> however. High-pressure x-ray diffraction experiments at ALS beamline 
> 12.2.2 measured its mechanical properties and, for the first time, 
> clarified the role of aluminum in its crystal lattice. Al-tobermorite 
> (Al for aluminum) has a greater stiffness than poorly crystalline 
> C-A-S-H and provides a model for concrete strength and durability in 
> the future.
>
> Finally, microscopic studies at ALS beamline 12.3.2 identified the 
> other minerals in the Roman samples. Integration of the results from 
> the various beamlines revealed the minerals’ potential applications 
> for high-performance concretes, including the encapsulation of 
> hazardous wastes.
>
> Lessons for the future
>
> Environmentally friendly modern concretes already include volcanic ash 
> or fly ash from coal-burning power plants as partial substitutes for 
> Portland cement, with good results. These blended cements also produce 
> C-A-S-H, but their long-term performance could not be determined until 
> the Monteiro team analyzed Roman concrete.
>
> Their analyses showed that the Roman recipe needed less than 10 
> percent lime by weight, made at two-thirds or less the temperature 
> required by Portland cement. Lime reacting with aluminum-rich pozzolan 
> ash and seawater formed highly stable C‑A-S-H and Al-tobermorite,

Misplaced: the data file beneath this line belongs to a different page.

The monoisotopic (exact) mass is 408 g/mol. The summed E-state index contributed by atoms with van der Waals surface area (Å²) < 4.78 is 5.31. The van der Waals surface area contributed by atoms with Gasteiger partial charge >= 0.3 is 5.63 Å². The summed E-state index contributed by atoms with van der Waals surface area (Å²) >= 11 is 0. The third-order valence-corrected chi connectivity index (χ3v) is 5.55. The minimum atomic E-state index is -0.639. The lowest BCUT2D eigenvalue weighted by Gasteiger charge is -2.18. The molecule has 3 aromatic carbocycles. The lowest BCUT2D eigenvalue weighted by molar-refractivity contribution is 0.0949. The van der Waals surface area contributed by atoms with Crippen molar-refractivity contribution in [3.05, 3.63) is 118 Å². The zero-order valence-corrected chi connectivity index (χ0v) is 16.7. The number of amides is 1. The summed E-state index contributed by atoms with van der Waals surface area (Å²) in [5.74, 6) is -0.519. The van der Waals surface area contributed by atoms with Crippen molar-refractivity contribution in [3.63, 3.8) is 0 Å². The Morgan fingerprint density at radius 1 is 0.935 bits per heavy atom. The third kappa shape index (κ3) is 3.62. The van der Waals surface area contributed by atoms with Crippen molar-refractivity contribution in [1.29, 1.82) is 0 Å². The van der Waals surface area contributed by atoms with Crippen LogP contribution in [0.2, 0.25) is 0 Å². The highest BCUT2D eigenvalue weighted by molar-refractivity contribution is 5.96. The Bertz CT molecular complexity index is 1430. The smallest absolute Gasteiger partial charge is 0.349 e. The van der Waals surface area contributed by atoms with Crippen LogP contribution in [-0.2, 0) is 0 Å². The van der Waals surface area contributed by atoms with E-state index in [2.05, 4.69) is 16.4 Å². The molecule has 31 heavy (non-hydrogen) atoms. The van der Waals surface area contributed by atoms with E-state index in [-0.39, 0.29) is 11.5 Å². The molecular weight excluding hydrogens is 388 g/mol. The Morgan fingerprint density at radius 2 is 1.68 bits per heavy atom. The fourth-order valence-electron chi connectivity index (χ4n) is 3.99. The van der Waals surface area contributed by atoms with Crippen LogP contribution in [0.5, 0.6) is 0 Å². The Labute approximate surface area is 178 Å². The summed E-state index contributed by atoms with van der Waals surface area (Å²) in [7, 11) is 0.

> insuring strength and longevity. Both the materials and the way the 
> Romans used them hold lessons for the future.
>
> “For us, pozzolan is important for its practical applications,” says 
> Monteiro. “It could replace 40 percent of the world’s demand for 
> Portland cement. And there are sources of pozzolan all over the world. 
> Saudi Arabia doesn’t have any fly ash, but it has mountains of pozzolan.”
>
> Stronger, longer-lasting modern concrete, made with less fuel and less 
> release of carbon into the atmosphere, may be the legacy of a deeper 
> understanding of how the Romans made their incomparable concrete.
>
> This work was supported by King Abdullah University of Science and 
> Technology, the Loeb Classical Library Foundation at Harvard 
> University, and DOE’s Office of Science, which also supports the 
> Advanced Light Source. Samples of Roman maritime concrete were 
> provided by Marie Jackson and by the ROMACONS drilling program, 
> sponsored by CTG Italcementi of Bergamo, Italy.
>
> ###
>
> Scientific contacts: Paulo Monteiro, monteiro at ce.berkeley.edu, 
> 510-643-8251; Marie Jackson, mdjackson at berkeley.edu,  928-853-7967
>
> For more information, read the UC Berkeley press release at 
> http://newscenter.berkeley.edu/2013/06/04/roman-concrete/.
>
> “Material and elastic properties of Al-tobermorite in ancient Roman 
> seawater concrete,” by Marie D. Jackson, Juhyuk Moon, Emanuele Gotti, 
> Rae Taylor, Abdul-Hamid Emwas, Cagla Meral, Peter Guttmann, Pierre 
> Levitz, Hans-Rudolf Wenk, and Paulo J. M. Monteiro, appears in the 
> Journal of the American Ceramic Society.
>
> “Unlocking the secrets of Al-tobermorite in Roman seawater concrete,” 
> by Marie D. Jackson, Sejung Rosie Chae, Sean R. Mulcahy, Cagla Meral, 
> Rae Taylor, Penghui Li, Abdul-Hamid Emwas, Juhyuk Moon, Seyoon Yoon, 
> Gabriele Vola, Hans-Rudolf Wenk, and Paulo J. M. Monteiro, will appear 
> in American Mineralogist.
>
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> information visit www-als.lbl.gov/.
>
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>
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>